The publicity surrounding Button's Formula One debut allowed Heidfeld to slip into his role at Prost almost unnoticed, at least by the English-speaking press. This probably suited both drivers quite well - Jenson loves the attention, while Heidfeld seems to genuinely prefer to be left alone to get on with his racing. Given the way his debut season is shaping up, the relative absence of media attention has probably turned out to be a blessing. The Prost is not an easy car in which to make a great impression, and the situation is further complicated by the young German's 'on-loan' status with the team. He's had so little track time that it's difficult to really evaluate him. Outqualifying his vastly more experienced teammate on debut was probably the major highlight in what has otherwise been a depressing stream of disqualifications, team errors, mechanical failures, and the occasional ten-second penalty.
Last year, it seemed that Diniz had finally shaken off the rent-a-driver tag and established himself as a respectable if not spectacular Formula One driver. This year though, he seems to be simply making up the numbers again. He was unfortunate to miss his home Grand Prix after Sauber withdrew both of their cars for safety reasons, but elsewhere he has made several contributions to his own decline. Several races have found the Brazilian making unforced errors, while even the high-attrition races have seen him make little impact. That said, the Sauber has not proved to be most forgiving piece of equipment on the grid, which has not helped Pedro much.
Salo has done well to score a few points for Sauber this year, because he's certainly not driving one of the more competitive cars around. Several races have seen the Finn put in fairly strong performances that fell short of scoring points simply because the car wasn't capable of really taking the fight to his opponents, but overall Mika is doing as solid a job as could be expected.
There's no doubting that de la Rosa is good - when he manages to finish a race, he usually finishes in a fairly strong position. The problem, though, is that he fails to finish far too often. Sometimes he gets himself into trouble, other times he is simply in the wrong place when somebody else overestimates their abilities. The Arrows is a reasonable car this year, and if the young Spaniard can take advantage of it then he is capable of posting some good results. But unless he can start regularly ending races by crossing the finish line rather than hanging around a gravel trap trying to hitch a lift back to the pits, his talent will go to waste.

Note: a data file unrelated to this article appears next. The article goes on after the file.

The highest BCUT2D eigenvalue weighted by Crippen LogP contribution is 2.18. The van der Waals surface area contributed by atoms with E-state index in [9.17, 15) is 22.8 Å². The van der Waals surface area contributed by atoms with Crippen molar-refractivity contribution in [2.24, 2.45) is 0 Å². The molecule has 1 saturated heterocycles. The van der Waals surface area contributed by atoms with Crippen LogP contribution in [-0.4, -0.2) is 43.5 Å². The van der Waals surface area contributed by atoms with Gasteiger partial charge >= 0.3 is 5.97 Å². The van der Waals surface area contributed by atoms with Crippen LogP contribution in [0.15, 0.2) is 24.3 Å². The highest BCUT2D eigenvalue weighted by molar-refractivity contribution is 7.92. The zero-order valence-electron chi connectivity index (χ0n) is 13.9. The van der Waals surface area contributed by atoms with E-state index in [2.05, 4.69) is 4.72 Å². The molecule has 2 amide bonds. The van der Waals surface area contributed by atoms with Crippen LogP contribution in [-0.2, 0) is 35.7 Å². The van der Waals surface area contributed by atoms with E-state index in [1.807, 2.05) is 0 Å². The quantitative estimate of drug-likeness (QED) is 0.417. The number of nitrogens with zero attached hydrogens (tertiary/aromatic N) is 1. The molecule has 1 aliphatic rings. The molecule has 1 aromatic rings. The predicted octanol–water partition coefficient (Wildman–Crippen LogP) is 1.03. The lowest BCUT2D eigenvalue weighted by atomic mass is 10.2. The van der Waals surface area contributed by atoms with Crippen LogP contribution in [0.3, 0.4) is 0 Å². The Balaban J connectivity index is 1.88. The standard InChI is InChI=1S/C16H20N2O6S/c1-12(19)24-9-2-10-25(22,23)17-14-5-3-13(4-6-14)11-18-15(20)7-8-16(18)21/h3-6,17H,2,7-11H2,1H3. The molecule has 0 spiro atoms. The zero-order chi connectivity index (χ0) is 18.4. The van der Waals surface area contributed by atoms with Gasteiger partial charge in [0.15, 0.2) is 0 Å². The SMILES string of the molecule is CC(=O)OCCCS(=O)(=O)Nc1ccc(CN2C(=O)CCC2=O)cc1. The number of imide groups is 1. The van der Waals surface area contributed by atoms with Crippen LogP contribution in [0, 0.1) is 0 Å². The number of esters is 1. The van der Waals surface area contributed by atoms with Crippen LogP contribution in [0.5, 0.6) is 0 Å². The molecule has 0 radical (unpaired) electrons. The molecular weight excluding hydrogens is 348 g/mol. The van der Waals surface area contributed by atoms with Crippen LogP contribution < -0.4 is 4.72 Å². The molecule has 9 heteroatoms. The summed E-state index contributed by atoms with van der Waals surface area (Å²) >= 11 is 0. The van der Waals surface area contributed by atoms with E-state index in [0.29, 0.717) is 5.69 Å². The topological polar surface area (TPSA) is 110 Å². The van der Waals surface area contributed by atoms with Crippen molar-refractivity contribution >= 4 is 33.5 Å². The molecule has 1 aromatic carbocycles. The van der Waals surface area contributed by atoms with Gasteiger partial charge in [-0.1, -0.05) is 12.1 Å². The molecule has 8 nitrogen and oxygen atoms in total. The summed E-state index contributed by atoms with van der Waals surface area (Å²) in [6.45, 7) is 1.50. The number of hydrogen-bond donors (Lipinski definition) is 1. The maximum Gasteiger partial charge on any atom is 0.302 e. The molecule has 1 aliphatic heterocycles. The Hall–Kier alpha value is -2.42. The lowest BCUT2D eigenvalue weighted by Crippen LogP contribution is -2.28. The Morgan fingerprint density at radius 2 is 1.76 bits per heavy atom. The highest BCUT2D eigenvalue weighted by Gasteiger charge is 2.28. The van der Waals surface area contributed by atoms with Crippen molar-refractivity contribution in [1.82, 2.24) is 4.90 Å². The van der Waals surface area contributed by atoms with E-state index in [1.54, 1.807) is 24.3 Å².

Much to the surprise of almost everybody, the Dutchman is having a fairly good year. Occasionally the car has let him down, and there has been the odd excursion off the circuit to remind us of the Verstappen of old, but for the most part Jos has looked reasonably strong. His amazing effort in Canada was probably the highlight of the whole race. The vast improvements made by Arrows has no doubt played some role, for it is a far more competitive car than the Tyrrell that Verstappen was piloting during his last stint as a racer.
Minardi have apparently made another few steps forward this year. They're still firmly entrenched in the tail end of the grid, though the overall gap between them and the front-runners seems to have closed slightly. While the period of relative stability in the technical regulations over the past couple of years has contributed to this, the folk from Faenza still seem to have produced their best car in quite a while. Gene's year has been a bit up and down - while some races see the Spaniard put in a fairly honest weekend's work, there other occasions where it seems that he just can't keep the thing out of the gravel.
Half a season in a Minardi doesn't give a driver much opportunity to make waves, and as such it's hard to evaluate Mazzacane. He has rarely been able to outrace his teammate, and tends to be a few tenths slower in qualifying. Nevertheless, a couple of solid drives on days when many more highly rated drivers have failed to finish suggest that he's at least capable of holding it together in a high attrition race to take advantage of any stray points that may go begging.
BRITISH AMERICAN RACING
BAR have made huge steps this year. The team may not have progressed enough to allow Villeneuve to compete at the level he wants to, but he's at least got a car that will allow him to make regular excursions into the top 6 during a race. The car still has some way to go yet, particularly where reliability is concerned, but the difference between Villeneuve circa mid-1999 and Villeneuve right now is like night and day. He's still subject to what has become a traditional brainfade at his home Grand Prix, which this year manifested itself as a banzai move on Coulthard at the hairpin that saw the Canadian shoot straight past his quarry and plant himself gracefully into the flank of the Williams of Ralf Schumacher. Now all we have to do is wait and see how many spare cars BAR take to Spa in anticipation of Villeneuve's efforts to take Eau Rouge flat.
Zonta has been completely outclassed by his teammate this year, both in qualifying and race trim. The Brazilian scored a lucky point following Salo's disqualification in Australia, and had reasonable races at Canada and Spain, but the rest of the season has been unremarkable.
|Mark Glendenning||© 2000 Kaizar.Com, Incorporated.|